By Brad D. Lookingbill
- An obtainable and authoritative evaluate of the scholarship that has formed our knowing of 1 of the main iconic battles within the heritage of the yank West
- Combines contributions from an array of revered students, historians, and battlefield scientists
- Outlines the political and cultural stipulations that laid the basis for the Centennial crusade and examines how George Armstrong Custer turned its figurehead
- Provides a close research of the conflict maneuverings at Little Bighorn, paying unique realization to Indian testimony from the battlefield
- Concludes with a piece studying how the conflict of Little Bighorn has been mythologized and its pervading effect on American culture
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Additional resources for A Companion to Custer and the Little Bighorn Campaign
26 r a n i ‐ h e n r i k a n d e r ss o n Thousands of “free” Lakotas, however, remained outside the reservation, and they wanted nothing to do with whites. This group mostly consisted of northern Lakotas, Hunkpapas, Minneconjous, Itazipcos, O’ohenunpas, and Sihasapas, although hundreds of Oglalas and Brulés joined them. Their most important leaders were Hunkpapas Sitting Bull and Gall as well as the Oglala Crazy Horse. Red Cloud and Spotted Tail, for example, were leading those trying to adapt to reservation life.
They did not make a distinction between the supernatural and the natural world. Although some things were beyond human understanding, they were a natural part of the world; they were wakan. Wakan can be understood as a mystic power that consists of everything that cannot be comprehended. Everything in the world originated from this power that was everywhere. Animals, rivers, lakes, plants, even people, were wakan, or they had a wakan power. Together, the world’s wakan powers formed Wakan Tanka, the mystic power of the universe, which can also be described with the words sacred or sacredness.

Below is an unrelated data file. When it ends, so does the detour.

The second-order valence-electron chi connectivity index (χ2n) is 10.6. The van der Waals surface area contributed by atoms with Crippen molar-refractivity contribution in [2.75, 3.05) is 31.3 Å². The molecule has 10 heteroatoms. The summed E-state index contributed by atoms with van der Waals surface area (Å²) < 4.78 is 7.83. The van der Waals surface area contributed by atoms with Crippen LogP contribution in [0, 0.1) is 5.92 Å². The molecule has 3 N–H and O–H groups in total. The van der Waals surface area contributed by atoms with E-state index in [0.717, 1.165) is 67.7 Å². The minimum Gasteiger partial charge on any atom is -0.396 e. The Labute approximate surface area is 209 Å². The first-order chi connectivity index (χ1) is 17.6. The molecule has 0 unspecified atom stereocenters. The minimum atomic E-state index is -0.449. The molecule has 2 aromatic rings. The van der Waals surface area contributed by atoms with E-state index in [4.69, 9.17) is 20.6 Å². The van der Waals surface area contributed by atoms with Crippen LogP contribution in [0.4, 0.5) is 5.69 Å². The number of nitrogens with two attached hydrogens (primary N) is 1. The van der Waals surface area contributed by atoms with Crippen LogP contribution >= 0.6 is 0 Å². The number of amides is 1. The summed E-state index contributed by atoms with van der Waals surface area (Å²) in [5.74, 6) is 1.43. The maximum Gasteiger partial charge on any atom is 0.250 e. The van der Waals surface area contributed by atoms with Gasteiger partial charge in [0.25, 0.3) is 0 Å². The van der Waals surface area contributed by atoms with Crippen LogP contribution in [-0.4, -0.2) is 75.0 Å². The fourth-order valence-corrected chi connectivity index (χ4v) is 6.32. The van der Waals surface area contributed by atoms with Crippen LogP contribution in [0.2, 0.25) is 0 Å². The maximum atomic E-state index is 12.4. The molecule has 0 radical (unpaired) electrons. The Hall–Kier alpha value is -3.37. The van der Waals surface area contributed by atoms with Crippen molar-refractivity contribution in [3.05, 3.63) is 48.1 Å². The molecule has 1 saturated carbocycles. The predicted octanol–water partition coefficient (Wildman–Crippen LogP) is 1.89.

They pushed away the Kiowa, Arikara, and Crow tribes, establishing their status as the strongest tribe of the northern plains during the first decades of the nineteenth century. This was due to the overpowering numbers of the Lakotas as well as to illnesses that devastated other tribes in the region. Sedentary tribes like the Pawnees and Mandans suffered severely from new illnesses brought by the whites. The Lakotas, who were constantly moving in small bands, were not as affected. Lakota wintercounts, nevertheless, record winters when illnesses struck the Lakotas (Walker 1982).
A Companion to Custer and the Little Bighorn Campaign by Brad D. Lookingbill